There are at least three reasons why our efforts to raise farm productivity, competitiveness, and incomes of farmers are best coursed through the irrigators associations.

First, the adequate and timely delivery of water is the most important factor in rice culture (true, as well, for all of agriculture). Thus, the need for water is as strong a bond as any to bring farmers together. Moreover, water-based organizations are inclusive and potentially most enduring. All farmers need water, whether large or small and whatever crops they grow. And since irrigation water is not enough (and will likely never be enough), the water users need not be told that they have to forever continue cooperating and working together to stagger and synchronize their plantings and accommodating each other to share the available water equitably among themselves to avoid conflict.

The second rationale has to do with our long-term capacity to grow food for ourselves. With a physical arable land area of 10 million hectares and a population over 100 million, we have less than a thousand square meters of farm land for every Filipino. This per capita availability of farm land is shrinking further with continuing population increase and as valuable farm lands are diverted to other productive uses.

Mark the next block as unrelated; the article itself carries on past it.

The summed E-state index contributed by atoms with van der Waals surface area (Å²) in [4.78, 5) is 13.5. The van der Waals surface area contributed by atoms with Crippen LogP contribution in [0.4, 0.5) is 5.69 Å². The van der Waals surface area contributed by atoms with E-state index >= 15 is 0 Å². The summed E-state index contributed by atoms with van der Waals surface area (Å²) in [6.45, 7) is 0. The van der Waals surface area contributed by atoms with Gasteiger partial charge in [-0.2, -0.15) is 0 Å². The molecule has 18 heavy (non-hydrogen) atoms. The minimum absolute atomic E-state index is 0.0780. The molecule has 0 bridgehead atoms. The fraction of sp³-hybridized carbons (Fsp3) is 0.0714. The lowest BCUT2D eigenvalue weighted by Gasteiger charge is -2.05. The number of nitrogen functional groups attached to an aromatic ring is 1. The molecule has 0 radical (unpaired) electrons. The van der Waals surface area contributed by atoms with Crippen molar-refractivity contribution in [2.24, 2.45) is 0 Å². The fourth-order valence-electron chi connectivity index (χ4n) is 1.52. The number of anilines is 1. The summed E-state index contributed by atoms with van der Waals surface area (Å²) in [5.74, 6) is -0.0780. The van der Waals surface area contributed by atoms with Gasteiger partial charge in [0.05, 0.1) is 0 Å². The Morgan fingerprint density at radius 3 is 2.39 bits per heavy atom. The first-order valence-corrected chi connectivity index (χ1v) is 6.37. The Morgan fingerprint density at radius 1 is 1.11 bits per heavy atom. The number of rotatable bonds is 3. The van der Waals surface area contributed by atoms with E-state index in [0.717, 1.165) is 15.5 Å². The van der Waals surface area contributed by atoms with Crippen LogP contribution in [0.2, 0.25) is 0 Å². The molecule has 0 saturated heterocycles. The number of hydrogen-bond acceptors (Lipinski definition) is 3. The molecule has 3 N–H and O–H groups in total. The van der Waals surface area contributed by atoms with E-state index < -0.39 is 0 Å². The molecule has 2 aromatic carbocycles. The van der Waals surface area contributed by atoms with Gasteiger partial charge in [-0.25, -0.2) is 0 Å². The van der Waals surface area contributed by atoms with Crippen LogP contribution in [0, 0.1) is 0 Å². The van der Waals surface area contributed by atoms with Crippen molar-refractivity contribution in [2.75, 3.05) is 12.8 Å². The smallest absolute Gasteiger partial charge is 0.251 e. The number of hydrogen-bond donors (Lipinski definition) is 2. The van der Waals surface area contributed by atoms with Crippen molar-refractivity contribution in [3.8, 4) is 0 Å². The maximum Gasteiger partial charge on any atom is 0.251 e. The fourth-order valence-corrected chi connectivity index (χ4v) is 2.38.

There are two ways of arresting this deteriorating national capacity to feed ourselves — by family planning and by irrigation.

Irrigation will not only increase yield per hectare but even more importantly double, even triple the harvested area. Hence, our continuing investments in irrigation systems which over the last six decades have amounted to close to P800 billion (must be worth trillions by now in current prices). Unfortunately, we are not able to realize the full benefit from these investments.

The gross efficiency of utilization of irrigation systems is expressed in an agronomic measure called CROPPING INTENSITY, i.e. the number of crops harvested from the same piece of land every year. With irrigation the objective is to harvest at least a second crop during the dry season, or a cropping intensity of 2.00. In fact, with shorter maturing varieties, zero tillage and an agronomic technique called relay cropping, cropping intensity can be pushed to 3.00 to 4.00.